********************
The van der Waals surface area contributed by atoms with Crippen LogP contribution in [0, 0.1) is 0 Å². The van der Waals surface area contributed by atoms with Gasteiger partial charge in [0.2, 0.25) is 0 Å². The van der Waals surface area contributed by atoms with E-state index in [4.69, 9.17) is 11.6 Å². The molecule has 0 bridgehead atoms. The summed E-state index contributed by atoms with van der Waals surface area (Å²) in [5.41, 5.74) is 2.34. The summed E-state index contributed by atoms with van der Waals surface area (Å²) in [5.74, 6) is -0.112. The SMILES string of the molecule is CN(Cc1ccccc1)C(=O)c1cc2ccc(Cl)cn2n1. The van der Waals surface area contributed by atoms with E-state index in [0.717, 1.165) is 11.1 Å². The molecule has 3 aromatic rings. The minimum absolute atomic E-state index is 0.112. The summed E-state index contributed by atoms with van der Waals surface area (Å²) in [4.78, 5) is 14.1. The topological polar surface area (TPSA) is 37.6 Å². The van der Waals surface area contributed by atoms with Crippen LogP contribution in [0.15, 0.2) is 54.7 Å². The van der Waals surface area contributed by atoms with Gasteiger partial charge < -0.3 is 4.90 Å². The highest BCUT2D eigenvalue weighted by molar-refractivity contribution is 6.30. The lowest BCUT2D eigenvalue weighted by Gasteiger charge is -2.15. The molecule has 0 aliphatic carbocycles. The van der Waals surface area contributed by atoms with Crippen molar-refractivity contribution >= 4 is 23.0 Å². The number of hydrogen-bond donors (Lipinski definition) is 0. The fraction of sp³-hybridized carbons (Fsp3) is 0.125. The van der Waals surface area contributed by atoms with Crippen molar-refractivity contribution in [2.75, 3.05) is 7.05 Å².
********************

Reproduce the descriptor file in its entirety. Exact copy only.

The van der Waals surface area contributed by atoms with Crippen LogP contribution in [0, 0.1) is 0 Å². The van der Waals surface area contributed by atoms with Gasteiger partial charge in [0.2, 0.25) is 0 Å². The van der Waals surface area contributed by atoms with E-state index in [4.69, 9.17) is 11.6 Å². The molecule has 0 bridgehead atoms. The summed E-state index contributed by atoms with van der Waals surface area (Å²) in [5.41, 5.74) is 2.34. The summed E-state index contributed by atoms with van der Waals surface area (Å²) in [5.74, 6) is -0.112. The SMILES string of the molecule is CN(Cc1ccccc1)C(=O)c1cc2ccc(Cl)cn2n1. The van der Waals surface area contributed by atoms with E-state index in [0.717, 1.165) is 11.1 Å². The molecule has 3 aromatic rings. The minimum absolute atomic E-state index is 0.112. The summed E-state index contributed by atoms with van der Waals surface area (Å²) in [4.78, 5) is 14.1. The topological polar surface area (TPSA) is 37.6 Å². The van der Waals surface area contributed by atoms with Crippen LogP contribution in [0.15, 0.2) is 54.7 Å². The van der Waals surface area contributed by atoms with Gasteiger partial charge < -0.3 is 4.90 Å². The highest BCUT2D eigenvalue weighted by molar-refractivity contribution is 6.30. The lowest BCUT2D eigenvalue weighted by Gasteiger charge is -2.15. The molecule has 0 aliphatic carbocycles. The van der Waals surface area contributed by atoms with Crippen molar-refractivity contribution >= 4 is 23.0 Å². The number of hydrogen-bond donors (Lipinski definition) is 0. The fraction of sp³-hybridized carbons (Fsp3) is 0.125. The van der Waals surface area contributed by atoms with Crippen molar-refractivity contribution in [2.75, 3.05) is 7.05 Å².